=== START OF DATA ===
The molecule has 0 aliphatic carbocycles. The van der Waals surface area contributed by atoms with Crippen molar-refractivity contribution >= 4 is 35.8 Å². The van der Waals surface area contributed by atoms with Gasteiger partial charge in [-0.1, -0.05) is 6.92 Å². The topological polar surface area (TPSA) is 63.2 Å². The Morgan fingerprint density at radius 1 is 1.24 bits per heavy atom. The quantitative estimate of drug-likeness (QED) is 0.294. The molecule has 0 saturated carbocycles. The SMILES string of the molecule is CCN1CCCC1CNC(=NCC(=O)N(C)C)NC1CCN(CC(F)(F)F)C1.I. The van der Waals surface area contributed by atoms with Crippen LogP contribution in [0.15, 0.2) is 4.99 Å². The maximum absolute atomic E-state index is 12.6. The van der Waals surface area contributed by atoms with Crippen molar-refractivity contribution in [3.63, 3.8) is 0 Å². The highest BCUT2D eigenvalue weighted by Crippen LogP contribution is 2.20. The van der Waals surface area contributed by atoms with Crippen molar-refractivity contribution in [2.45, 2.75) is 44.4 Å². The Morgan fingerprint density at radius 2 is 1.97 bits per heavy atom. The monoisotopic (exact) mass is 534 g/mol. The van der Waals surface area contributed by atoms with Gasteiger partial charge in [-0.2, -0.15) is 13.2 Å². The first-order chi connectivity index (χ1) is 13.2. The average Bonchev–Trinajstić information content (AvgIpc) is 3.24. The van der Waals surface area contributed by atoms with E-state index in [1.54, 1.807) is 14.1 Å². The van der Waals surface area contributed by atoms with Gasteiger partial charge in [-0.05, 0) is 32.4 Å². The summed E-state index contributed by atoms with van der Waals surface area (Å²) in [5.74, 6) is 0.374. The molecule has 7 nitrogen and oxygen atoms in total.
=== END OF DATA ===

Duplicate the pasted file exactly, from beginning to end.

The molecule has 0 aliphatic carbocycles. The van der Waals surface area contributed by atoms with Crippen molar-refractivity contribution >= 4 is 35.8 Å². The van der Waals surface area contributed by atoms with Gasteiger partial charge in [-0.1, -0.05) is 6.92 Å². The topological polar surface area (TPSA) is 63.2 Å². The Morgan fingerprint density at radius 1 is 1.24 bits per heavy atom. The quantitative estimate of drug-likeness (QED) is 0.294. The molecule has 0 saturated carbocycles. The SMILES string of the molecule is CCN1CCCC1CNC(=NCC(=O)N(C)C)NC1CCN(CC(F)(F)F)C1.I. The van der Waals surface area contributed by atoms with Crippen LogP contribution in [0.15, 0.2) is 4.99 Å². The maximum absolute atomic E-state index is 12.6. The van der Waals surface area contributed by atoms with Crippen molar-refractivity contribution in [3.63, 3.8) is 0 Å². The highest BCUT2D eigenvalue weighted by Crippen LogP contribution is 2.20. The van der Waals surface area contributed by atoms with Crippen molar-refractivity contribution in [2.45, 2.75) is 44.4 Å². The Morgan fingerprint density at radius 2 is 1.97 bits per heavy atom. The monoisotopic (exact) mass is 534 g/mol. The van der Waals surface area contributed by atoms with Gasteiger partial charge in [-0.2, -0.15) is 13.2 Å². The first-order chi connectivity index (χ1) is 13.2. The average Bonchev–Trinajstić information content (AvgIpc) is 3.24. The van der Waals surface area contributed by atoms with E-state index in [1.54, 1.807) is 14.1 Å². The van der Waals surface area contributed by atoms with Gasteiger partial charge in [-0.05, 0) is 32.4 Å². The summed E-state index contributed by atoms with van der Waals surface area (Å²) in [5.74, 6) is 0.374. The molecule has 7 nitrogen and oxygen atoms in total.